The habitat modules’ orientation is an important consideration in their rotation radius, Coriolis force and g-levels. Because the centrifugal acceleration varies directly with the distance from the centre of rotation, the gravity strength will vary between the spacecraft axis and the habitat. Crew members climbing up the ladder toward the vehicle’s centre of rotation will lose weight with each step. Conversely, as crew members approach the ladder to the habitat, they can virtually “slide” down the ladder as their acceleration will increase, as well as their weight, as they approach the habitat.
The potential placement of the habitat modules, shown in Figure 1, consist of an axial, radial, and tangential orientation. All three would require a counterbalance being a mass of some kind or another habitat. The axial habitat module orientation is the most optimized for this spacecraft’s needs. It provides a minimal gravity gradient with the habitat, it has minimal Coriolis forces effects, which is an apparent deflection of a moving mass resulting in a crewmember being pushed sideways in the direction of the spin when climbing the ladder, the sleeping bunks are parallel to the spacecraft spin axis as well as workstations. However, it has a long transfer tunnel than the radial orientation. The radial orientation habitat has gravity gradients with the habitat with greater gravity force toward the end of the habitat and lesser on the end towards the axis. There may be levels within the habitat to separate the gradients placing ladders within the habitat and consuming valuable habitat space. The tangential orientation is similar to the radial orientation in that it has minimal gravity gradients and a long transfer tunnel. However, it has greater Coriolis effects.
The AG system on Victoria consists of two living habitat modules spinning about the spacecraft axis positioned in an axial or parallel orientation. The spin rate is 3.5 rpm providing an AG of 5.05 m/s2, approximately half of Earth’s gravity, to maintain crew muscle mass while remaining in a comfort zone preventing dizziness or other uncomfortable sensations due to rapid movement and Coriolis effects. This spin rate will slow bone loss and is further supplemented with exercise and pharmaceutical remedies.
The habitats’ volume is 400 m3 to easily accommodate a crew of 4 per habitat. With two habitats and a crew of 3, there is sufficient space for additional crew requirements. The two habitats, as well as their modest size, afford personal time improving psychological effects of close proximity to other crew members for long durations. The habitat module is 37.6m from Victoria’s main axis. The crew transit tunnel between the habitat module and the main axis of Victoria is large enough for the crew to float partially through grabbing onto a ladder whereby they essentially slide down into the habitat as the force of gravity increases as they approach the habitat. Returning to the main axis of Victoria from the habitat will require some ladder climbing with each rung becoming easier as the force of gravity slips away.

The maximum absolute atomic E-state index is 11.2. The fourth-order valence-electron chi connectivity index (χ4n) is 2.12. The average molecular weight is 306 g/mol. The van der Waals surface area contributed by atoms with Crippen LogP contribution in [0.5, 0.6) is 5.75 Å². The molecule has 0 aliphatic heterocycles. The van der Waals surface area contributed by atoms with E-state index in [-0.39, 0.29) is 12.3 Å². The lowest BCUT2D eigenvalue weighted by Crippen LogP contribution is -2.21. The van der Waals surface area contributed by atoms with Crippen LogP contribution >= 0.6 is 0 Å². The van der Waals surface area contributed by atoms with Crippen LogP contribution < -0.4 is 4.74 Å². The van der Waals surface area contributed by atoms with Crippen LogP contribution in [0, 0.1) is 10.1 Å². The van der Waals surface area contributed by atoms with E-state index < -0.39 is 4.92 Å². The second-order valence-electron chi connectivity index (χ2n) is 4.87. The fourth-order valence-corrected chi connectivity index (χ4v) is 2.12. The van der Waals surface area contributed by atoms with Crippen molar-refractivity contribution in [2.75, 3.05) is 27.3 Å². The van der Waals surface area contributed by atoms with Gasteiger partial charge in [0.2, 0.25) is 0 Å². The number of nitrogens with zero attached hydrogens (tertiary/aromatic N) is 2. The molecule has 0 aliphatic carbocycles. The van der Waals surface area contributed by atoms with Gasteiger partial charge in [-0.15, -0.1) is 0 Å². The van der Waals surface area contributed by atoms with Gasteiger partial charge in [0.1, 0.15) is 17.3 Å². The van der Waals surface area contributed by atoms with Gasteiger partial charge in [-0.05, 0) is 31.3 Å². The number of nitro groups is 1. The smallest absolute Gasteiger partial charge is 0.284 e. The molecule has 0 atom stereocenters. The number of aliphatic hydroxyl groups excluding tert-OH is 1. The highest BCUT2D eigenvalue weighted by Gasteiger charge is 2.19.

The habits and their truss tunnel system are spun about the spacecraft axis with the use of ion thrusters. The ion thrusters, situated with a gimbal system on the habitat ends, have a nominal performance of 5.8 m/s2 in 34 hours to either spin up or spin down the axis.
Mars Direct Modified Spacecraft
The Mars Direct Modified (MDM) is a 3-event logistical plan, Dragon/Orion capsule supported by a Falcon heavy Earth launch that can deliver 53 tons to LEO and 17.5 tons to Mars. In event 1, a Dragon/Orion Earth Return Vehicle (ERV) with a methane and LOX propellant stage is parked in Mars orbit with an uninflated space habitat. In event 2, a Mars Ascent Vehicle (MAV), a single-stage rocket delivering 11 tons of payload, with methane and LOX propellant lands on Mars with 2.6 tons of methane without LOX. The LOX will be made in situ from the carbon dioxide that makes up 95% of the atmosphere. A chemical reactor and a 10kw power generator are sent in the MAV and weigh about 2 tons. The remaining 11-ton payload consists of other necessary supplies and gear.
In event 3, the Falcon Heavy launch 3-person crewed Dragon/Orion, bound for Mars, also carries a Mars methane-powered ground vehicle and a drone, developed specifically for Mars atmospheric density. A space habitat is deployed once in LEO. The 8,600 kg, 2-deck inflatable space habitat is 8.7m long by 6.3m in diameter with a volume of 180 cubic meters supporting a crew of 3. It consists of 2 solar arrays and 2 thermal radiators with walls made of layered Nextel and Kevlar that will absorb and prevent small space debris from entering the habitat.
Artificial gravity is established with an expired stage and the Dragon/Orion docked habitat. Upon entering Mars orbit, the Dragon/Orion detaches from the habitat and tethered expired stage leaving it in Mars orbit. The event 3 spacecraft lands near the already present event 2 MAV. Upon landing, the mars surface vehicle, drone and other supplies are unloaded and LOX production capability is begun.
Upon Earth return, the MRV will launch into Mars orbit docking with the already in orbit ERV. The crew will transition to the ERV and establish its 8600 kg habitat and tether with the in-orbit expired stage for artificial gravity.
MDM Artificial Gravity System